Spotlight: Photo Projects from Temasek Poly students

Kevin WY Lee PROJECTS 0 Comments

Everyday Muslim4.1km² and I’m Not Sick : Final Year Projects from students at Temasek Polytechnic.

I was recently invited to Temasek Polytechnic by Chow Chee Yong and Isidro Ramirez to offer some critique on the final year diploma projects of their photography students. While I did not see all the projects, there were a few encouraging ones from the lot I critiqued. Here is a preview of three projects from Nadyah Binte Azman, Don Chi and Charlene Yong. Hope this spotlight is a little encouragement to them and all students of photography in Singapore.

Everyday Muslim, by Nadyah Binte Azman

One of the most unnerving things about what Islam and Muslims are perceived as in this day and age, is that we are beings that are completely alien to others. Fear is prevalent, revolving around the concept of ‘us vs them’. When people outside of Islam feel that they cannot relate to Muslims, the hate and prejudice stemming from the fear of the unknown intensifies. Keeping this in mind, The Everyday Muslim is a photographic project that aims to utilise the funny, mundane situations Muslims may find themselves in and translate them into a quirky series of photographs.

Nadyah Binte Azman is a third year student currently pursuing a diploma in Communication Design, Temasek Polytechnic. Although majoring in Photography, Nadyah enjoys creating delving outside of the field and into graphic design as well. She hopes to imbue her works with a sense of purpose by ensuring her nawaitu (intention) for each piece is for the sake of the ummah (muslim community) and her fellow muslims. Photographs and text by Nadyah Binte Azman, more on: http://nadyahbazman.portfoliobox.io.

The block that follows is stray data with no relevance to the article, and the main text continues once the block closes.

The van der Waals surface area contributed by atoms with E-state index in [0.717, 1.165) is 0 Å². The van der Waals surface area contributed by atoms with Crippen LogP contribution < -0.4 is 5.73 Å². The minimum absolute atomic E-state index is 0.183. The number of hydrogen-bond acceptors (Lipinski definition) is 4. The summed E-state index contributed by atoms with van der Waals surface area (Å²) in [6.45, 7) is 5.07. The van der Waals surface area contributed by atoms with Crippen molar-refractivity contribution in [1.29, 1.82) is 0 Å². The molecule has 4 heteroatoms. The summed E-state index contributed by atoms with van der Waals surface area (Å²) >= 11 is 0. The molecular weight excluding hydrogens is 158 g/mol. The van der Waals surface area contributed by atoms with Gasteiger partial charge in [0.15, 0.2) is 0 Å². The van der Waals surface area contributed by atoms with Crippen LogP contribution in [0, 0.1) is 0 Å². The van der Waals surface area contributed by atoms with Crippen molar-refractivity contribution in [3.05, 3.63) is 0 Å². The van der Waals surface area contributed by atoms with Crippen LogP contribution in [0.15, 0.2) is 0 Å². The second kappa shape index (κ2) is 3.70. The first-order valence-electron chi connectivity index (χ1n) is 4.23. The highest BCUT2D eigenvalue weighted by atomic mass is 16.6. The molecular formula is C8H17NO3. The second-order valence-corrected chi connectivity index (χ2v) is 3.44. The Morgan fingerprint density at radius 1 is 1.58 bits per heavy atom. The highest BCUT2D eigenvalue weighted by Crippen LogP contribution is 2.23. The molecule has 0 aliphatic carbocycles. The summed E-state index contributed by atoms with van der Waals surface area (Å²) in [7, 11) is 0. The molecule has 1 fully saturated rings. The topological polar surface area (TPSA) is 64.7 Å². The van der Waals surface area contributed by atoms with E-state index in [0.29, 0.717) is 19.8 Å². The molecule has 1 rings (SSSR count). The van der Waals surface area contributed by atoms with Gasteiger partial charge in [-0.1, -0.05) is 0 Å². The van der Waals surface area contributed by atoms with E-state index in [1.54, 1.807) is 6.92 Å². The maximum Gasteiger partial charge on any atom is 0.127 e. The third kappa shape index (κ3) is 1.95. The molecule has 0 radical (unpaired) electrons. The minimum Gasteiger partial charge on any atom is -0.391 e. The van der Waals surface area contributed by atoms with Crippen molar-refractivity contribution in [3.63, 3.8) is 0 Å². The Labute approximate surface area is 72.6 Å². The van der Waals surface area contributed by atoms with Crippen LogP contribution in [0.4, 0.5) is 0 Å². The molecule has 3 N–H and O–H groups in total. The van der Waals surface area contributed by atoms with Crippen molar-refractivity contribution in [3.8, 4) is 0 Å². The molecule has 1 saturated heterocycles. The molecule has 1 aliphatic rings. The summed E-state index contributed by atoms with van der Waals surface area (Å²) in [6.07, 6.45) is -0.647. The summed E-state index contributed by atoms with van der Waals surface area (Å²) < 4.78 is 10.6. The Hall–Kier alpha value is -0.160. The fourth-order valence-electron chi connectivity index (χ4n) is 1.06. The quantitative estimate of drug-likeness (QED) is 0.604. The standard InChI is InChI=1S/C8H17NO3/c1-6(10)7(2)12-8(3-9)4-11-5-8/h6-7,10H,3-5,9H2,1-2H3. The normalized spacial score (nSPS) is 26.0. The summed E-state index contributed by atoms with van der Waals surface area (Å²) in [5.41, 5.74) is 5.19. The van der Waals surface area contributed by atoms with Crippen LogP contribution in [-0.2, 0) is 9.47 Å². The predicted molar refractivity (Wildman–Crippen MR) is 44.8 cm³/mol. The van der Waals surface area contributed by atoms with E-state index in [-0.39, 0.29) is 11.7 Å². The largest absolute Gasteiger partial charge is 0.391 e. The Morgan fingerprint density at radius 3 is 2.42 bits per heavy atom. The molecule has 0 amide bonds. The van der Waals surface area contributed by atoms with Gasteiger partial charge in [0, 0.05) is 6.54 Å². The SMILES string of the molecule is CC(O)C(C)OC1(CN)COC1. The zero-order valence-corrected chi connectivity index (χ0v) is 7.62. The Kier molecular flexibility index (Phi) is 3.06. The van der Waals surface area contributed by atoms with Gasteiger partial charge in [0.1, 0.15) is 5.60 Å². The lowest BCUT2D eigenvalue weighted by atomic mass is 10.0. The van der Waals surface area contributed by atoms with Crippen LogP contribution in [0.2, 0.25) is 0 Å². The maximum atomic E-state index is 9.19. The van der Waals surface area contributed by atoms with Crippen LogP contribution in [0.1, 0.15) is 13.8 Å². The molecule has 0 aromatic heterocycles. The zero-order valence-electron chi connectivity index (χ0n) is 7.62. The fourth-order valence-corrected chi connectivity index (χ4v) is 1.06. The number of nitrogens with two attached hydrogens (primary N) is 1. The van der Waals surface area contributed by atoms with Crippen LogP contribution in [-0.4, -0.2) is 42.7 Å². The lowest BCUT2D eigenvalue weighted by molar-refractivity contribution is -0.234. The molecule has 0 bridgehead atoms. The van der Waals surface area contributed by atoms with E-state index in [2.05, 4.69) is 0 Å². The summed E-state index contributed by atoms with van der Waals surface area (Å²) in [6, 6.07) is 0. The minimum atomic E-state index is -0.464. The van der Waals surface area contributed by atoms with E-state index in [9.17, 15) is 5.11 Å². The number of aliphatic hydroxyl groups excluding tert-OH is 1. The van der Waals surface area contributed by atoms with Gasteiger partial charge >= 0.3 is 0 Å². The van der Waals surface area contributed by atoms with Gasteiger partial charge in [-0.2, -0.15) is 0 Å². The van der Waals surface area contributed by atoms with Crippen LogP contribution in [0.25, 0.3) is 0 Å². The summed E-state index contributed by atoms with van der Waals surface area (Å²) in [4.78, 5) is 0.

4.1km², by Don Chi

 4.1km² was developed from an interest and curiosity of a Singaporean growing up in a fast paced, technologically-wired society; being transported back in time to an island similar in size to Singapore by 4.1km² but with vast differences.

Travelling once every month for the past 4 years as a volunteer at a local orphanage – Yayasan Mentari Dunia, these trips had opened up my fascination to this island, how there is an aspiration and struggle to stay relevant in an ever-changing world.

I begin asking myself questions of progress while exploring Batam, seeing it not just as an island but a city of development. By photographing Batam and its infrastructures, I aim to represent a bigger picture of how people work around given spaces regardless of its limitations or abundance, to create discussions on social constructionism, how we as citizens of our own country, are not just defined by what we are but also by what we are not.

Don Chi is a Singaporean photographer pursuing a Diploma in Communication Design at Temasek Polytechnic, majoring in Photography. With an eye for framing and a heart for the community, he uses photography as a medium to explore, capture and comment on social phenomenas in the world we live in today. Photographs & text by Don Chi, more on: http://donchizhien.wixsite.com.

I’m Not Sick, by Charlene Yong

I’m Not Sick is a photographic exploration which aims to find the answer “To what extent does auto-immune skin diseases affect the way we dress?” Auto-immune skin diseases includes Eczema, Vitiligo and Psoriasis. Such diseases can cause terrible scarring, thick itchy plagues and red patches which are often heavily covered with long clothing. It is common that covering up itchy patches would derive from the fear of any social rejection.

Motivated by believing in the freedom to wear what she wants despite what (disease) she has, Charlene Yong hopes that the process of finding out the relationship between autoimmune skin diseases and fashion apparels could also be therapeutic for those who participate. Photographs and text by Charlene Yong, more on: http://charlene-yong.com.

~o~o~o~

Here’s to hoping our young talents brave and ride above the rapid tides of pragmatism in Singapore. Thanks to Chee Yong and Isidro for the opportunity.

 

More like this

Share

Leave a Reply

Your email address will not be published. Required fields are marked *